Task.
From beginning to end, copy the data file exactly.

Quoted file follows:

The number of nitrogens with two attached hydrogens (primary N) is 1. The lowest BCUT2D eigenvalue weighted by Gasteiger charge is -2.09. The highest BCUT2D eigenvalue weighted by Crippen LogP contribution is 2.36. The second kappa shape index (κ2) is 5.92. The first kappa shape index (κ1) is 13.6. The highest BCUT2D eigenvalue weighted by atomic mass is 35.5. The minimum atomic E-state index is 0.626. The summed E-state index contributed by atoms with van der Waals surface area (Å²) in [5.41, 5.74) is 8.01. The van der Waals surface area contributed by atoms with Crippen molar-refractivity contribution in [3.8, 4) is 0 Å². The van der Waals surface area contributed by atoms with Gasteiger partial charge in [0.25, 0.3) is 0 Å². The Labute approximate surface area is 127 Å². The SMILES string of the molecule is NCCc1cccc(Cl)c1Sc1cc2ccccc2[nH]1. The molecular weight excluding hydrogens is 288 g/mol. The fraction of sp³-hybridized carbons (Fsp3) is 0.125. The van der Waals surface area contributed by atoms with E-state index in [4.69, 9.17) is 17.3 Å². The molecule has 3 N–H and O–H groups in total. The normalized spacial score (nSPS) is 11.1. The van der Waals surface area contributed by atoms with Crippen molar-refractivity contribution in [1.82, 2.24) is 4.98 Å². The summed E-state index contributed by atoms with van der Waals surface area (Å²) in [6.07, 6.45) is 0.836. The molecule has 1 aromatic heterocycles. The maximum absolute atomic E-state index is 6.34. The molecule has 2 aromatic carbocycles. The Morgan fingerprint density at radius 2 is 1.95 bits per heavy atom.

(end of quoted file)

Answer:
The number of nitrogens with two attached hydrogens (primary N) is 1. The lowest BCUT2D eigenvalue weighted by Gasteiger charge is -2.09. The highest BCUT2D eigenvalue weighted by Crippen LogP contribution is 2.36. The second kappa shape index (κ2) is 5.92. The first kappa shape index (κ1) is 13.6. The highest BCUT2D eigenvalue weighted by atomic mass is 35.5. The minimum atomic E-state index is 0.626. The summed E-state index contributed by atoms with van der Waals surface area (Å²) in [5.41, 5.74) is 8.01. The van der Waals surface area contributed by atoms with Crippen molar-refractivity contribution in [3.8, 4) is 0 Å². The van der Waals surface area contributed by atoms with Gasteiger partial charge in [0.25, 0.3) is 0 Å². The Labute approximate surface area is 127 Å². The SMILES string of the molecule is NCCc1cccc(Cl)c1Sc1cc2ccccc2[nH]1. The molecular weight excluding hydrogens is 288 g/mol. The fraction of sp³-hybridized carbons (Fsp3) is 0.125. The van der Waals surface area contributed by atoms with E-state index in [4.69, 9.17) is 17.3 Å². The molecule has 3 N–H and O–H groups in total. The normalized spacial score (nSPS) is 11.1. The van der Waals surface area contributed by atoms with Crippen molar-refractivity contribution in [1.82, 2.24) is 4.98 Å². The summed E-state index contributed by atoms with van der Waals surface area (Å²) in [6.07, 6.45) is 0.836. The molecule has 1 aromatic heterocycles. The maximum absolute atomic E-state index is 6.34. The molecule has 2 aromatic carbocycles. The Morgan fingerprint density at radius 2 is 1.95 bits per heavy atom.